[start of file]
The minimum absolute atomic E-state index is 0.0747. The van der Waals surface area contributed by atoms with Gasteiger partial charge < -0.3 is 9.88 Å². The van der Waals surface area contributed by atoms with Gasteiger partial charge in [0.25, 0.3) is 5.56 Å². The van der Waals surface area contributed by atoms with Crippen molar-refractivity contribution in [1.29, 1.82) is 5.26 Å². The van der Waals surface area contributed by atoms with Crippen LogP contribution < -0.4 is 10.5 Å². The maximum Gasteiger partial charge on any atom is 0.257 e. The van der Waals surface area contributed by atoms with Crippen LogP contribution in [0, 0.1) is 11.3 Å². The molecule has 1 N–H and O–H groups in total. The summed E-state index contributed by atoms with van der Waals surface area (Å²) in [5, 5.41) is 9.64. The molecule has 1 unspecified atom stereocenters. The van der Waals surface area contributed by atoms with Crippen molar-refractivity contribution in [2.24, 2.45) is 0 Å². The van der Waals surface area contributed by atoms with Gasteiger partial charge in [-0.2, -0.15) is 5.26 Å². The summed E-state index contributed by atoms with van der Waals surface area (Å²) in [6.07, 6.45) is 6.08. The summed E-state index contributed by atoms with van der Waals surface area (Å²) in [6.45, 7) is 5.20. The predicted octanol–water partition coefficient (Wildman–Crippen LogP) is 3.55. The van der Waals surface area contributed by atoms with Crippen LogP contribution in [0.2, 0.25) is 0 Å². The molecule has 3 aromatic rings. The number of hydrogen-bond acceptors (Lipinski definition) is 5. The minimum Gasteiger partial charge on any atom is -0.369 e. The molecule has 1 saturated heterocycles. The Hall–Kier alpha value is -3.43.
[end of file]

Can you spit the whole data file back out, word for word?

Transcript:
The minimum absolute atomic E-state index is 0.0747. The van der Waals surface area contributed by atoms with Gasteiger partial charge < -0.3 is 9.88 Å². The van der Waals surface area contributed by atoms with Gasteiger partial charge in [0.25, 0.3) is 5.56 Å². The van der Waals surface area contributed by atoms with Crippen molar-refractivity contribution in [1.29, 1.82) is 5.26 Å². The van der Waals surface area contributed by atoms with Crippen LogP contribution < -0.4 is 10.5 Å². The maximum Gasteiger partial charge on any atom is 0.257 e. The van der Waals surface area contributed by atoms with Crippen LogP contribution in [0, 0.1) is 11.3 Å². The molecule has 1 N–H and O–H groups in total. The summed E-state index contributed by atoms with van der Waals surface area (Å²) in [5, 5.41) is 9.64. The molecule has 1 unspecified atom stereocenters. The van der Waals surface area contributed by atoms with Crippen molar-refractivity contribution in [2.24, 2.45) is 0 Å². The van der Waals surface area contributed by atoms with Gasteiger partial charge in [-0.2, -0.15) is 5.26 Å². The summed E-state index contributed by atoms with van der Waals surface area (Å²) in [6.07, 6.45) is 6.08. The summed E-state index contributed by atoms with van der Waals surface area (Å²) in [6.45, 7) is 5.20. The predicted octanol–water partition coefficient (Wildman–Crippen LogP) is 3.55. The van der Waals surface area contributed by atoms with Crippen LogP contribution in [0.2, 0.25) is 0 Å². The molecule has 3 aromatic rings. The number of hydrogen-bond acceptors (Lipinski definition) is 5. The minimum Gasteiger partial charge on any atom is -0.369 e. The molecule has 1 saturated heterocycles. The Hall–Kier alpha value is -3.43.